Gardening is also a great way to build social connections. Sarah Alun-Jones, is co-director of GROW, a charity in North London teaching sustainable food growing and outdoor learning. She says “for us, food-growing is all about community”. One of the comments she hears most from the volunteers who come and help run GROW, many of whom are retired, is how much they enjoy spending time on the farm with young people – something they wouldn’t be doing in the ordinary lives – and how it makes them feel valued and useful.


Gardening often involves uncomplicated, repetitive tasks, that allow for meandering chit chat among volunteers and staff. “Gardens are a great point of connection – we often find ourselves talking about where we grew up, our childhood gardens, food we like to grow and cook… and we learn lots along the way”.



At its heart, time spent in the garden has always been about escape – from the stresses of life, from the chaos of city life, or from mental anguish. In the words of Monty Don, although we may have little control over our lives “ in the garden or allotment we are king or queen. It is our piece of outdoors that lays a real stake to the planet.”

How to integrate the natural world into your life for better mental health:

  • Lying on the grass or forest bathing: You don’t have to own a garden to reap the benefits of green spaces. Shinrin yoku, or forest bathing – simply lying on the forest floor and tuning into the sensory experience of your environment - first gained popularity in Japan and it is now routinely prescribed as a preventative medicine. Physical connection and immersion in nature, while quietly observing the sounds, smells, and sights of the forest or green space can lower cortisol production, lower heart-rate and boost the immune system.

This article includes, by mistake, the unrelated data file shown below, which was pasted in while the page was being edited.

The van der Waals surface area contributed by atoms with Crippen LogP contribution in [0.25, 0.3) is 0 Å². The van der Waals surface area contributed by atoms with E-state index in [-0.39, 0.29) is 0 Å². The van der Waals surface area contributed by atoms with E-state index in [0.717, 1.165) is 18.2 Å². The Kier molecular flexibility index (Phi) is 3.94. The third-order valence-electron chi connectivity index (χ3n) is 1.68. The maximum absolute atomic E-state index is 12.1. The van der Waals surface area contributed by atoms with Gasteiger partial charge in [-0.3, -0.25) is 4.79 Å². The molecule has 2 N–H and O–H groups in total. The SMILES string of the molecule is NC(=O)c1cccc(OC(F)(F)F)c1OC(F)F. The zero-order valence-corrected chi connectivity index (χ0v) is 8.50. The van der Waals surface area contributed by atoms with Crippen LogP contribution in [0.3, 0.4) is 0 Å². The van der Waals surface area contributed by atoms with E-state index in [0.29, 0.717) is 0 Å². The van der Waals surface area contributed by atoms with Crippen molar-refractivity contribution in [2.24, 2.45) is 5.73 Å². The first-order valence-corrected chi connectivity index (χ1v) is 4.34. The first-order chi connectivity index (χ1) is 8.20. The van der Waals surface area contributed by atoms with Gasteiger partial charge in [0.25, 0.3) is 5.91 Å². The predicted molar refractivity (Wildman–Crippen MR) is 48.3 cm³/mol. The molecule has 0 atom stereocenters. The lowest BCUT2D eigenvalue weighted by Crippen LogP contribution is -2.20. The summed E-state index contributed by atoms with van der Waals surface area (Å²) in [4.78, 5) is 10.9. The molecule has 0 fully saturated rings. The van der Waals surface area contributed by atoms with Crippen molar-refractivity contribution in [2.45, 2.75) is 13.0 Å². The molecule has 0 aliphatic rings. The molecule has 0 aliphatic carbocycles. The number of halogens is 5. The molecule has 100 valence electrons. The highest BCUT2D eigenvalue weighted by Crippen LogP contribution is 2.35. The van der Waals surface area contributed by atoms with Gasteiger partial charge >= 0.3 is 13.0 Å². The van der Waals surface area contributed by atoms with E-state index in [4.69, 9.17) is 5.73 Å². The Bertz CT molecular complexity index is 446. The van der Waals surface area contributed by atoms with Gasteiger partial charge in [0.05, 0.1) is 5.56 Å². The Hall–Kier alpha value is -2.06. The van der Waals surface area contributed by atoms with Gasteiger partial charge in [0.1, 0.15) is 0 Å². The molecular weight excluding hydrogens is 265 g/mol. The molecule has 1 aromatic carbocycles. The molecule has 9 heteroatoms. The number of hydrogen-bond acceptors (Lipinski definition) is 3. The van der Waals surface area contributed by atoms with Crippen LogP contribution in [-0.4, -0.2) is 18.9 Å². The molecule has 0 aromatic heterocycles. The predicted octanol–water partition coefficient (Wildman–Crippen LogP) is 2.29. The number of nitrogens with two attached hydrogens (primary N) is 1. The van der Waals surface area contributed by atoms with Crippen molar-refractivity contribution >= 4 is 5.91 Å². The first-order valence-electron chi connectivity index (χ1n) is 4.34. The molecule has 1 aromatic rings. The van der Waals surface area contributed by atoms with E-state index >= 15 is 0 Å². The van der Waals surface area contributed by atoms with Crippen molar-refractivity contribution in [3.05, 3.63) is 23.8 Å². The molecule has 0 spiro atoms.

• Bring nature closer to home: When thinking about how to design your garden, consider your views from inside the house – what will you be looking at on those bleak February days when you need nature most? Bringing planting close to the house, so that you feel connected to it even when you’re inside is a great way get maximum benefit from your garden.

  • Community gardening: whether you have a garden at home or not, gardening with others is good for the soul. There are community gardening projects all over the country run by armies of volunteers that are always looking for willing helpers. It’s also a great way to learn about the basics of gardening – and get to know your neighbours.

  • Immersive planting: Don’t be afraid to think big with plants and narrow with paths, so that you feel fully immersed in the planting. It’s wonderful having to push through planting in the height of summer, when plants have that tall and slightly dishevelled quality about them.

  • Wilder planting: Rewilding has become a buzzword, but it doesn’t mean letting nettles take over your garden. It is about allowing a little more flexibility in your design. This could be having a designated “wild area” or allowing self-seeders to proliferate – this can all be done within the confines of a domestic garden. Leaving grass and borders uncut, allowing grasses and seedheads to stay through winter and thinking about pollinators when your choosing your plants are all great ways to allow a bit more wild into your garden without turning it over to scrubland.